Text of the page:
Amazing Blue Flowers that Bloom in Spring
After a long cold winter any sign of spring is a welcome relief. The sight of a few beautiful spring flowers blooming through the remnants of snow can put a smile on your face and bring a twinkle to your eyes.
The brightness of blue flowers gives us license to think of those warmer days to come and turns our dull winter weary landscape into beacons of bright spots that can release a wonderful scent into the air.
There are several blue spring flowers you can plant in your garden. So, today we are taking a look at some of these blue flowers that bloom in the spring.
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- 11 Flowering Bulbs that Bloom in Winter
- 11 Shade Loving Flowering Vines
9 Gorgeous Blue Spring Flowers
There are many different varieties and colors of Primroses. The ones that have blue and white stripes with yellow centers are often a favorite among anyone who loves blue flowers.
These flowers grow best in zones 4 through 8 where they can grow 6 to 8 inches tall and 8 to 10 inches wide.
One of the first blooming flowers, the Primrose can make an appearance either in late winter or early spring.
These plants grow best in partial to full shade, which makes them ideal for growing under trees. They are deer resistant and often bloom again for the second time in the fall.
#2. Glory of the Snow
Native to the mountains of Turkey, the Glory of the snow flower comes in 3 popular varieties. The C. Luciliae, which is a relatively small star shaped flower with pale centers.
The C. Forbesii, which has larger blue flowers with white centers and C. Sardensis, which have larger and darker blue flowers than the C. Luciliae. The centers of these flowers are also blue.
These flowers grow well in zones 3 through 9 and are 4 to 10 inches high and 1 to 2 inches wide. These flowers are not prone to disease and are also deer resistant.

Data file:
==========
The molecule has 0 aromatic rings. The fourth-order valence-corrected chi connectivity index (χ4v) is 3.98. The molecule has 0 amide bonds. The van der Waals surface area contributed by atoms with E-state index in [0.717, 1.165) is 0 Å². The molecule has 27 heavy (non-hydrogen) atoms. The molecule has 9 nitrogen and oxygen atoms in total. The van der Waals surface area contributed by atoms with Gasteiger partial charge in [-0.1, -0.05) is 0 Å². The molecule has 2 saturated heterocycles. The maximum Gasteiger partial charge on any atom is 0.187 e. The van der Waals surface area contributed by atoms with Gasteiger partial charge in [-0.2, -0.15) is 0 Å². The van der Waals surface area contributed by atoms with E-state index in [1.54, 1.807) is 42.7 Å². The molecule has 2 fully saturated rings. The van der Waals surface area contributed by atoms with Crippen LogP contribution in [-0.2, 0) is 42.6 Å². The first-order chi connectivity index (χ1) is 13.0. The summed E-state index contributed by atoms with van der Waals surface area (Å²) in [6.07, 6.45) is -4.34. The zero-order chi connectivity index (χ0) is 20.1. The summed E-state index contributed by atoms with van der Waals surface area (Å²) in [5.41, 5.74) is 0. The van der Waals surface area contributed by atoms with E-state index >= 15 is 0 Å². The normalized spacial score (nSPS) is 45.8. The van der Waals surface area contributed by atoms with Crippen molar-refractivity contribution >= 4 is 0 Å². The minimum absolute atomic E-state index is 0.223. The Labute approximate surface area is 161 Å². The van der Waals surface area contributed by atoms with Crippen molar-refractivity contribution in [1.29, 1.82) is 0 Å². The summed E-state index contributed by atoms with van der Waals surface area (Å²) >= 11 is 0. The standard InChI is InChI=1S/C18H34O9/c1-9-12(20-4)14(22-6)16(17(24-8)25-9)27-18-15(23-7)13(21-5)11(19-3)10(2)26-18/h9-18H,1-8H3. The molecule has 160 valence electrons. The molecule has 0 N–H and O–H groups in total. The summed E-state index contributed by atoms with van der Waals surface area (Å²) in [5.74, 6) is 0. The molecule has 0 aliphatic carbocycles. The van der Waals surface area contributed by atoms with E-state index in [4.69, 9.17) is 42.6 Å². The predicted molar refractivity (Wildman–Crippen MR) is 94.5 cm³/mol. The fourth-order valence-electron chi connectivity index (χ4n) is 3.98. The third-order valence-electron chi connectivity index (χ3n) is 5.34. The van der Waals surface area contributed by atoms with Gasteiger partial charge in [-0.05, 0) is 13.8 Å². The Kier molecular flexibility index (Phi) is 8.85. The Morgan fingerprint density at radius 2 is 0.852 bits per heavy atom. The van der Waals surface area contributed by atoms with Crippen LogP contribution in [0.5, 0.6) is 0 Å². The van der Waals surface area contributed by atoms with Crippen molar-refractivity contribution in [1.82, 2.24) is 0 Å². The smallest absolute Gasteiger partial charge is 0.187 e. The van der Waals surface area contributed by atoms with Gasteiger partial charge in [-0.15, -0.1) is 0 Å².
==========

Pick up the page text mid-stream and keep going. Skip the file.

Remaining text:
The Hyacinth is a relatively tall flower growing to heights between 8 and 14 inches and 6 to 8 inches wide. These flowers grow on fairly thick stems that hold a cluster of flowers. The hyacinth grows best in zones 4 through 8 and prefers full sunlight though they also do well in partial shade.
Originally the Hyacinth color was either blue or violet, but nowadays you not only get this plant in shades of blue, but a rainbow of other colors as well.
This is a perennial flower that is often treated as an annual in some regions. While a starving deer may eat the Hyacinth they prefer not to if there is any other food available.
#4. Grecian Windflower
The Grecian Windflower closely resembles a daisy and is a low growing flower. This flower grows about 6 inches tall and 4 to 6 inches wide and comes in a lovely shade of blue (as well pink, white and bicolor.) with a yellow center.
The Grecian Windflower prefers full or partial sun and likes moist, but well drained soil.
This flower needs to be planted in the fall in order to bloom in early spring. These flowers can easily be grown in clumps or in rows at the edge of a garden or a sidewalk.